Exercising Safely After Surgery

How to Start or Return to an Exercise Program After Surgery

Surgery Images, Surgery Patients Images,
Avoid Lifting After Abdominal Surgery. © Getty Images/Barrett Forster

When you have surgery, your exercise program my have to be put on for a few days or even weeks.  Starting exercise or even returning to exercise can be a challenge, you may have less energy than usual or you may be concerned about causing an injury by doing too much.  For others, doing too little can be difficult, with the constant urge to participate in activity conflicting with the need to rest and recover.

Pain Is Not Your Friend

“No pain, no gain” is not appropriate for your first attempts at working out after surgery.  Pain is a sign that you are doing too much and you need to do less, go easier, choose a different activity or stop.  This is not the time to push through pain, this is a time to avoid pain whenever possible. 

Don’t Start Where You Left Off

Let’s say you were extremely active when you had surgery, running and jumping and lifting on a regular basis.  If you were to attempt to return to the same level of activity that you participated in prior to surgery, you can expect to be disappointed in your performance and you may also injure yourself.  

Think about what you did on an “easy” day of activity.  Plan to do much less than that on your first day back to exercise, even if you had a minor procedure.  Anesthesia and surgery will dramatically decrease your stamina. This may only last for a few days, but it is a real effect of surgery and has to be respected when you exercise.


For example, if you are a runner who routinely runs five miles a day, a one or two mile walk might be an appropriate way to ease back into things.  You may have to do even less than that.  Pushing too hard on your first day back can lead to extreme fatigue and even pain the next day.

A New Exercise Plan

If you were not exercising prior to surgery, a general rule of thumb for increasing exercise is to increase by no more than ten percent each week.

  This means that if you are walking ten blocks, the next week you could add ten percent to your walk, so the second week you would walk eleven blocks.  They key here is to start with a modest goal that can be met without leading to soreness and pain the next day.  

Don’t start with running, start with walking and see how it goes.  Don’t start out with 100 lengths of the pool, start with some easy swimming with frequent breaks and some water walking.  

Start With Low Impact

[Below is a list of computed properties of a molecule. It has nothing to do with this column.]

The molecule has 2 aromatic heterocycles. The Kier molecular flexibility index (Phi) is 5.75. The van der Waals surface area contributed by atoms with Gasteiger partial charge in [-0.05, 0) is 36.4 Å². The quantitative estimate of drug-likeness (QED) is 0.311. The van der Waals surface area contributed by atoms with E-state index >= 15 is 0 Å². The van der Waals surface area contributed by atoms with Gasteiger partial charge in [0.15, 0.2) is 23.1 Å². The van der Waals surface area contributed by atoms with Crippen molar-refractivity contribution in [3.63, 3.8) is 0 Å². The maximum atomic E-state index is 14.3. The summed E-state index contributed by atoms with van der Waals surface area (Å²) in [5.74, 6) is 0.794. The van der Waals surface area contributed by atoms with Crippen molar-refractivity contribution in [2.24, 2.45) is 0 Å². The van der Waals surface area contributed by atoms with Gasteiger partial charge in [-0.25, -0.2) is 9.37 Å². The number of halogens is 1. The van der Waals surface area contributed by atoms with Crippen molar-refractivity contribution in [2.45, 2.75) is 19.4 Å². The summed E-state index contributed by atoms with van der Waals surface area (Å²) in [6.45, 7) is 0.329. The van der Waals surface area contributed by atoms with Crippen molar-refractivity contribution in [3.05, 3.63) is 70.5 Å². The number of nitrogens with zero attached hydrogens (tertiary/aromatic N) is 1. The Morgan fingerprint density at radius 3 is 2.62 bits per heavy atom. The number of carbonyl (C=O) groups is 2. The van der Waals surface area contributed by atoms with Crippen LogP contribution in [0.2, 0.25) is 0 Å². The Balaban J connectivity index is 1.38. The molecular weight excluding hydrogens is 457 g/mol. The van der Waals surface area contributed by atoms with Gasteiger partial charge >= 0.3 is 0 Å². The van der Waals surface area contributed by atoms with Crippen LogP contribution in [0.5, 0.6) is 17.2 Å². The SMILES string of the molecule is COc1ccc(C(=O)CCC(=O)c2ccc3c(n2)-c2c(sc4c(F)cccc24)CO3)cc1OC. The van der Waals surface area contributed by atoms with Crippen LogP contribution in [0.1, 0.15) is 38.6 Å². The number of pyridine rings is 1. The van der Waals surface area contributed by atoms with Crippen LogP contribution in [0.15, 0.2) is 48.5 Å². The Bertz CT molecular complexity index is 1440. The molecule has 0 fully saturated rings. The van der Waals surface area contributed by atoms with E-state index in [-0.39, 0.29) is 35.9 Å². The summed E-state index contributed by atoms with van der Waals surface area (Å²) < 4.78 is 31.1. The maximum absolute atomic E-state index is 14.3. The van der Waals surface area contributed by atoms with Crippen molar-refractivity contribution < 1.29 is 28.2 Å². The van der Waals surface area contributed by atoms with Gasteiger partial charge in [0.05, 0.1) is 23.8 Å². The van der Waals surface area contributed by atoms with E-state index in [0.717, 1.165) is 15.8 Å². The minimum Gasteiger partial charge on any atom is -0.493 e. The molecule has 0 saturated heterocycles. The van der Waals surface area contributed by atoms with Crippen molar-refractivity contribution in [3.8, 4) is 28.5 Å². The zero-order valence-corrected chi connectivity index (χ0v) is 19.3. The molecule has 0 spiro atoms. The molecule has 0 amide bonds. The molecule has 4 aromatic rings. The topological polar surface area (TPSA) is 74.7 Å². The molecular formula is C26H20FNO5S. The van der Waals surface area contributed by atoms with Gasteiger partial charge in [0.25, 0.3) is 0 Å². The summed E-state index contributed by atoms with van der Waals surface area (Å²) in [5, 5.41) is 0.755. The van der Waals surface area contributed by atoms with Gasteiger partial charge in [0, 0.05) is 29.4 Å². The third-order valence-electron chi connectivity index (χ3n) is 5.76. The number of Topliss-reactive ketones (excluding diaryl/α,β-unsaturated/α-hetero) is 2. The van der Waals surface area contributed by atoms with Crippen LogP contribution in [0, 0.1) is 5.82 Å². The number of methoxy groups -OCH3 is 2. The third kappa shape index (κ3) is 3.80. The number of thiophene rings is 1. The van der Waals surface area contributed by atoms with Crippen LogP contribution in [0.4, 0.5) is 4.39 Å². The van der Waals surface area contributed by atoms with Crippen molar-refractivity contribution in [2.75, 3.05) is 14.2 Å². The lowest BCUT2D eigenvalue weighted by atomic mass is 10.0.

Don’t start with kickboxing or running or anything that is jarring to your body.  Start with gentle exercise, such as gentle yoga, walking, or water aerobics.  If you are pleasantly surprised with how you feel the next day, increase your low impact exercise before you start adding higher impact exercise.  

Baby Your Surgical Site

If your surgical site is in your abdomen, don’t start exercise with tons of crunches and sit ups.  This can lead to soreness that is almost as bad as the day after surgery.  It can also lead to If you had carpal tunnel surgery, lifting hand weights isn’t a smart place to start.

  Remember that your incision is deep, cutting through not just your skin, but layers of tissue and muscle.  Well-healed skin doesn’t mean that the muscles underneath are ready for a serious workout, and they may not be capable of tolerating serious strain.  If you had foot surgery plan on doing exercise, such as water aerobics, that takes the strain off of your feet.   

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Be Cautious With Lifting

Lifting and putting pressure on an abdominal incision before your doctor has said it is safe can lead to a serious complication called dehiscence or more serious problem called evisceration.  

Do not lift heavy objects until your wound has completely healed, the estimated time of recovery is typically covered in your post-surgery instructions.  After a cesarean section, for example, most women are instructed not to lift anything heavier than their newborn for six weeks.  If you are instructed not to lift for a specific period of time, plan on not doing abdominal exercise during that time frame as well.

Know What Is Safe For You

Talk to your surgeon, first and foremost, about what is acceptable activity after surgery and when it is safe to get started.  Each patient and surgery is unique, and you may be pleasantly surprised by when you can return to activity.  These guidelines aren’t arbitrary, they are usual established by many years of performing surgery and watching patients successfully, and not successfully, recover from surgery. 

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If It Hurts, Do Less

So you started with a one mile walk and the next day is a misery of pain and soreness.  Wait a few days and try again.  Maybe walk a block, perhaps two, but you know without a doubt that you overdid it.  For some patients, walking to the mailbox may be plenty, or even too much.  Do what you can do comfortably, pain is a sign that you’ve done too much.

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